It’s not exactly breaking news in this part of the golden state of California, but there were no clouds in the sky on Wednesday as main draw action began – only in the women’s event.

There was also continuing play in men’s qualifying, specifically for Canadians Vasek Pospisil hoped to win and advance to play in the BNP Paribas Open main draw for the ninth time in his career.

It wasn’t meant to be and the origins of his 7-6(5), 7-5 loss to Thanasi Kokkinakis in the final round can probably be traced back to his conversation with a reporter following his opening-round win over Egor Gerasimov on Tuesday.

Pospisil talked then about being tired and having an issue with a (left) quad strain.

From the beginning on Wednesday in Stadium 3 there were indications – landing a little gingerly on the left leg when he served for example – that he wasn’t as spry as he would like to be. Nonetheless, he had his moments of brilliance in a match that was uneven and marked by sharp shifts of momentum.

Pospisil was broken in the third game and Kokkinakis then seemed destined for an uncomplicated first-set victory – particularly after he served three aces in a row and what looked to be a fourth (except that it was a ‘let’) to take the game and a 5-3 lead. He wound up losing that ‘let’ point on an aggressive service return by Pospisil but wrapped up the game on the next point with – what else? – another ace.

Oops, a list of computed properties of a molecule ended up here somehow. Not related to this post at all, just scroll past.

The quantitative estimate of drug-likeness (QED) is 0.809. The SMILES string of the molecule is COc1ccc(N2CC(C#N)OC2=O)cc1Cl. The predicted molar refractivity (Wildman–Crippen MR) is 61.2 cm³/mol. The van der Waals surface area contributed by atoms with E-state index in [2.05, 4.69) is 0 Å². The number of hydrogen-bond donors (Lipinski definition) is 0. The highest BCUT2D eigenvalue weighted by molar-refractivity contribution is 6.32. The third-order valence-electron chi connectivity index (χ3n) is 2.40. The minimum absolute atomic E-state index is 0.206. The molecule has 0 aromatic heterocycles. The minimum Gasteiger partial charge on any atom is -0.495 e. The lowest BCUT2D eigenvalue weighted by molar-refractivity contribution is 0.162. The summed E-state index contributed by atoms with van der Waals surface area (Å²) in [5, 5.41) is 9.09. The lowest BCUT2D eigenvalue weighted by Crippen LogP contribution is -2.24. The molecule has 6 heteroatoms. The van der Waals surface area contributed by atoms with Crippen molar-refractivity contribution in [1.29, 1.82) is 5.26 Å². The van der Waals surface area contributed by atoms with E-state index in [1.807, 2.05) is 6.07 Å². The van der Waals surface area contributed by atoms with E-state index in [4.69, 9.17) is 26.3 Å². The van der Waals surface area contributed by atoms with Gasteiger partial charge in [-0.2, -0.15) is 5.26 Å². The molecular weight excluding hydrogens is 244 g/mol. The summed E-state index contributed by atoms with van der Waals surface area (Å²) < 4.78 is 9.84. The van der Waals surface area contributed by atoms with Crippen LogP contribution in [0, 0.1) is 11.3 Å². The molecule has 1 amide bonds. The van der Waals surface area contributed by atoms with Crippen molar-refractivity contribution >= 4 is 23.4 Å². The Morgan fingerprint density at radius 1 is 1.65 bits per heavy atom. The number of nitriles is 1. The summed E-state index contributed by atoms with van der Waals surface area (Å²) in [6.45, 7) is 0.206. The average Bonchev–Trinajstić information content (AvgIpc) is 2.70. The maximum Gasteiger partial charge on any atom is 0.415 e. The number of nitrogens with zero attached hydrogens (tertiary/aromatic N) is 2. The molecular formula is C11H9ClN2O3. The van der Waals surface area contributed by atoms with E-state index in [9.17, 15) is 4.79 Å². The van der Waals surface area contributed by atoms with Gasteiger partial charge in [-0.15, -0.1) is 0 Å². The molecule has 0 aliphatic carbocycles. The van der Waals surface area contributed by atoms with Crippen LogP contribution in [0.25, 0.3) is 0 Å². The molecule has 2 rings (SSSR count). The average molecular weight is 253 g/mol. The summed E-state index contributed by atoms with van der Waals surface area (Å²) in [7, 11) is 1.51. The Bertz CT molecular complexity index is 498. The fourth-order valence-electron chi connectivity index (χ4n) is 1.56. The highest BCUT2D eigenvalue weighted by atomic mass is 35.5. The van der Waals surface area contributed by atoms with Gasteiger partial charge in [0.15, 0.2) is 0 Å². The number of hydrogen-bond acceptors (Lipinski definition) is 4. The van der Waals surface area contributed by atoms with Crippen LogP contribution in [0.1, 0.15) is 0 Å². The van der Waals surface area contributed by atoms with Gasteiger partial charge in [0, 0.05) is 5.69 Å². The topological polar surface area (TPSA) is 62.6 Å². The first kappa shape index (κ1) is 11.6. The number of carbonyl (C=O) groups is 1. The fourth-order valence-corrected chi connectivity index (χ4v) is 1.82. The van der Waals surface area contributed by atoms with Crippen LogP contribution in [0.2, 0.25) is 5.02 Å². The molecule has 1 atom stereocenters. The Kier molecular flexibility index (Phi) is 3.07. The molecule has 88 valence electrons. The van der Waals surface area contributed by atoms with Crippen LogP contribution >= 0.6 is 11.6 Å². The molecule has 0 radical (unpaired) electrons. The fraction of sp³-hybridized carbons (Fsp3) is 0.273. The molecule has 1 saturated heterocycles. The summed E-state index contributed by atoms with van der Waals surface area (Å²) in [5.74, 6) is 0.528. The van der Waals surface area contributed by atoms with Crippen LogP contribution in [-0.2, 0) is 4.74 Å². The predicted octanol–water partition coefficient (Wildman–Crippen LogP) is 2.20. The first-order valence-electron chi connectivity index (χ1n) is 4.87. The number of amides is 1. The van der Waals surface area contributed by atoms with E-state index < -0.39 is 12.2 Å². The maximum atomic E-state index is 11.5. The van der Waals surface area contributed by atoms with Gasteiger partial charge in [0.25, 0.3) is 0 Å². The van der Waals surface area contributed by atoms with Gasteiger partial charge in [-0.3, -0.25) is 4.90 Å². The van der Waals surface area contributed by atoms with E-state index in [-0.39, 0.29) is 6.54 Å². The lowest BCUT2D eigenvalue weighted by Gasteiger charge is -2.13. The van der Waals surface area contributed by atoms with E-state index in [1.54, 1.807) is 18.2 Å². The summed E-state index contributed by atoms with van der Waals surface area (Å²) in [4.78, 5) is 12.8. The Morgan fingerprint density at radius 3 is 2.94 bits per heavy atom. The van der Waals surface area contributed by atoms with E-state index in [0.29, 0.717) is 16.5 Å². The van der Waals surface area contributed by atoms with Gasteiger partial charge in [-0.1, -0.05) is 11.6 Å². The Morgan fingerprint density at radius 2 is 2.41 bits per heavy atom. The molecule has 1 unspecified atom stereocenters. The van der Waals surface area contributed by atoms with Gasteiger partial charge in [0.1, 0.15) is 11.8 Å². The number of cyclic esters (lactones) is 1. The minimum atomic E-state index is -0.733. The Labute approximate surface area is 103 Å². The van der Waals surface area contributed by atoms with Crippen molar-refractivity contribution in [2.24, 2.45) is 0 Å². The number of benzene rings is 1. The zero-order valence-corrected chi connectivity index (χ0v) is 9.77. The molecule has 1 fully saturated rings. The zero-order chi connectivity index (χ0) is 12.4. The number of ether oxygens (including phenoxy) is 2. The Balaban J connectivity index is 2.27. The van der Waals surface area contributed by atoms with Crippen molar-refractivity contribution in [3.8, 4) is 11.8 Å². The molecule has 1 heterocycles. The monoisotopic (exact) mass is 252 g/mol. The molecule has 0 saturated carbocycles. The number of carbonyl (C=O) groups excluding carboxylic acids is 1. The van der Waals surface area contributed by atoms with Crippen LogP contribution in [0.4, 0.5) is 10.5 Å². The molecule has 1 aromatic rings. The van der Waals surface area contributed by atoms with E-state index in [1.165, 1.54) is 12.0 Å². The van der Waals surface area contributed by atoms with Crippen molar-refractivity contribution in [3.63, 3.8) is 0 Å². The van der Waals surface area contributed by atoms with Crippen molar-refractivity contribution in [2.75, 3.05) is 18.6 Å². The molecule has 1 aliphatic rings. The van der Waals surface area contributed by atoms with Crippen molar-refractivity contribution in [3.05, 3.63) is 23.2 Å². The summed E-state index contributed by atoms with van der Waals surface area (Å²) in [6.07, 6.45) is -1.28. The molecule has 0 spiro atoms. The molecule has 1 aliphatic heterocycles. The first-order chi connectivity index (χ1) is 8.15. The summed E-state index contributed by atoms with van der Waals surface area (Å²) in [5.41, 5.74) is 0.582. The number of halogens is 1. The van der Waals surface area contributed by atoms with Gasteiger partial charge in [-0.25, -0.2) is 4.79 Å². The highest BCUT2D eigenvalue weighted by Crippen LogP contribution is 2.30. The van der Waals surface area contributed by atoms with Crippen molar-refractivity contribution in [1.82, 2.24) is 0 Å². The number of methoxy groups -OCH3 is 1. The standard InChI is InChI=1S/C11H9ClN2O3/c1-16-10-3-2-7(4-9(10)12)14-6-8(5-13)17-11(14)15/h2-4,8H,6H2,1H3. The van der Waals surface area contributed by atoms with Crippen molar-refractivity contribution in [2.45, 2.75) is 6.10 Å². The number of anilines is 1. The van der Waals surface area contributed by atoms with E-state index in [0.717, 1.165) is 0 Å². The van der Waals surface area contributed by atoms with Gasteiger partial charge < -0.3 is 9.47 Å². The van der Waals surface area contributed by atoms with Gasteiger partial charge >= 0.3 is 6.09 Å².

After Pospisil held to 4-5, Kokkinakis’ bubble burst (not helped by having to serve into the sun) and he started out with the exact opposite of aces – consecutive double faults to fall behind love-30. He leveled at 30-all but Pospisil got the break two points later with an emphatic put-away forehand volley.

From there he held to love for 6-5 before things were eventually to be resolved in a tiebreak. He led it 4-1, apparently continuing his surge of the previous run of points and seemingly in control. But Kokkinakis got back to 4-all and then the set balanced on two points at 5-all – they featured probing, up-tempo, extended rallies that were the highlight, and the climax, of the set. Kokkinakis won both of them – the first on a forehand wide by Pospisil and the second on a backhand in the net.

Kokkinakis then took a five-minute comfort break off court and when he came back held serve, broke and held again to grab a 3-0 lead. Pospisil looked pretty well cooked. But the 31-year-old has always been bull strong and in spite of his physical issues, he made a gutsy comeback – breaking to 3-4 and then saving five break points to level the set at 4-all. That game brought to mind the French expression “l’énergie du désespoir” (the energy of hopelessness) as Pospisil battled with everything he had left – cracking a few absolute rocket forehand winners.

But he was beginning to wear down and at the change-overs at both 4-5 and 5-6 he received rub-downs of his left thigh by ATP Tour veteran trainer Per Bastholt. He looked frustrated and resigned when the Dane arrived to assist him.

Finally serving at 5-6, his fate was pretty well sealed when he missed badly with a high forehand, put-away volley into the net to make it 15-30. At 15-40, double match point, he saved the first with an ace but not the second. The coup de grace in the two-hour and 12-minute match was Kokkinakis’ wrong-footing him with an unreturnable forehand.